10. 10. Presenting problems  Declining mobility due to hip pain  Doesn’t want a hip replacement  Hypertension  Itch affecting sleep and making her miserable
  11. 11. Mrs Krol’s perspective “ I’d like some therapy as I’m struggling to get out of the chair. I want to be able to get in & out of the car, shop and meet friends at church. This itching is driving me mad and affecting my sleep. If only I could sleep”
  12. 12. Mrs Newton’s hopes and aspirations “ A good night’s sleep. I’m exhausted, haven’t slept in months. Its getting me down. To be able to walk a bit better, I’m struggling to get out of my chair and I’m getting stiffer and stiffer”
  13. 13. Pruritus  Pruritus is derived from the Latin verb prurire which means to itch.  Pruritus is the most common skin problem in older people.  Itching may be caused by dry skin but in 50% of cases itching has an underlying systemic cause 
  14. 14. Itching
  15. 15. Causes & consequences pruritus 1. Localised- head lice, hand dermatitis, venous eczema 2. Systemic- renal disease/endocrine, thyroid 3. Pruritic skin disease- contact dermatitis, dry skin, uticaria 4. Exposure related- allergens, insects, infestations, medications 5. Hormone related – pregnancy or menopause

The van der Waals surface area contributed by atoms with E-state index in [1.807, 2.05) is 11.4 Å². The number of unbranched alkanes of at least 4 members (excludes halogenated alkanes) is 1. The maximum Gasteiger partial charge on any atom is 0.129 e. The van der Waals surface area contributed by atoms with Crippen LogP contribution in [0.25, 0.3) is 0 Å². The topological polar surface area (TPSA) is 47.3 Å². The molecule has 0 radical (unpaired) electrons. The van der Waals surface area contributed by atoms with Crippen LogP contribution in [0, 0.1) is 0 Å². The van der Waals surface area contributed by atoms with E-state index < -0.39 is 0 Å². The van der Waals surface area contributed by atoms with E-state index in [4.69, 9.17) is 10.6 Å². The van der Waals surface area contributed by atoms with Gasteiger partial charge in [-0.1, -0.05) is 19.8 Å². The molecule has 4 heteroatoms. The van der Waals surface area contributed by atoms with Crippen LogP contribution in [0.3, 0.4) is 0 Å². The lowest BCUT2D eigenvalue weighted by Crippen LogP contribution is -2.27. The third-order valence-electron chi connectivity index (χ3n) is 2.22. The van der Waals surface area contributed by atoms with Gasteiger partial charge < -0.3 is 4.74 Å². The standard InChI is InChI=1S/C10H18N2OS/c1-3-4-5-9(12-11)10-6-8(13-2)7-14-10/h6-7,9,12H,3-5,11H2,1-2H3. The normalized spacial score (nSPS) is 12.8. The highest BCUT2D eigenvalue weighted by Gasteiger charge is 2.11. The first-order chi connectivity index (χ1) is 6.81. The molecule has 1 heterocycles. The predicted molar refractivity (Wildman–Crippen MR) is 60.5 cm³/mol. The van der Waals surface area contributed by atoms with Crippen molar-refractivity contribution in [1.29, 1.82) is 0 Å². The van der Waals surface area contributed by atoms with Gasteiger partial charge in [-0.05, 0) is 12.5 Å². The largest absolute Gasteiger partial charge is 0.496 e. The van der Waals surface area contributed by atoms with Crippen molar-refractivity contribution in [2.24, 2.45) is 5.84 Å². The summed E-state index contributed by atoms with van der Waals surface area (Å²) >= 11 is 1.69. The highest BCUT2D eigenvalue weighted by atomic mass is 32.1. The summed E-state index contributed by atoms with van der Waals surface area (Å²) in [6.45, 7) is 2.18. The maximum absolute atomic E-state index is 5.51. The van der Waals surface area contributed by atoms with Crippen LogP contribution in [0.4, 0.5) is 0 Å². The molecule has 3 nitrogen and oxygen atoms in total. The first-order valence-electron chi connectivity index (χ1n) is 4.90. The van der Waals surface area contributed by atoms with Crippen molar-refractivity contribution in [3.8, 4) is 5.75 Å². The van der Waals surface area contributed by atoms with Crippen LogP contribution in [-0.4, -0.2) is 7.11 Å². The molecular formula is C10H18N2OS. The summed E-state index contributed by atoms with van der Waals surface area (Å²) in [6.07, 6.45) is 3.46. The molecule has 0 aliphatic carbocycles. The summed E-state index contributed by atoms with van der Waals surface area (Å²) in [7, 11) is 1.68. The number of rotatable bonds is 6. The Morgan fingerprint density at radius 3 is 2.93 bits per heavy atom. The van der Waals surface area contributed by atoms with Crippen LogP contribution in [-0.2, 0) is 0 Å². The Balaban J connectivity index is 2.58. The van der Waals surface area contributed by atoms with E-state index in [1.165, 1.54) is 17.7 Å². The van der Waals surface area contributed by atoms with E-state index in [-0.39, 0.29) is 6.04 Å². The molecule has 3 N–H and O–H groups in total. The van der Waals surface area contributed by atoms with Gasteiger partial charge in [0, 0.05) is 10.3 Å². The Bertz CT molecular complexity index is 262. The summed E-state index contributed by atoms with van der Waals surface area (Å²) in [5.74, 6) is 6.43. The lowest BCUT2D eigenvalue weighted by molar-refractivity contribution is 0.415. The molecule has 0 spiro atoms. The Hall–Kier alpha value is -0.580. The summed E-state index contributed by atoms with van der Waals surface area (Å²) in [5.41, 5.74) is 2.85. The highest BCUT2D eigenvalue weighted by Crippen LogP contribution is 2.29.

16. 16. Causes pruritus
  17. 17. The importance of history  Onset, provocation, palliation and comorbidities  Onset – fast likely infestation, medication, allergy. Slow – systemic  Provocation- dry skin bathing, scabies worse evening and night  Is anyone else itching?  New medication? Herbal, OTC, Chinese
  18. 18. Physical examination  Widespread or localised itch?  Local consider contact dermatitis, rubber, nickel, fragrance, preservatives  Widespread consider systemic causes  Check for rash  Check for scratch marks
  19. 19. Clinical findings  Intense itch  Worse when she’s hot and in the evening  Generalised rash, hands, webs of fingers, wrists, elbows, front of chest, between shoulder blades and around waist  Dry crusted scabs& areas fresh bleeding  Small black dots visible with magnifying glass
  20. 20. Differential diagnosis: Scabies  Affects around 130 million worldwide at any time  Caused by Scaroptes Scabei
  21. 21. Classical and hyperkeratoic scabies  Classical – normal immune system= 12-20 mites  Hyperkeratotic- Norwegian, atypical scabies- super-infection – highly infections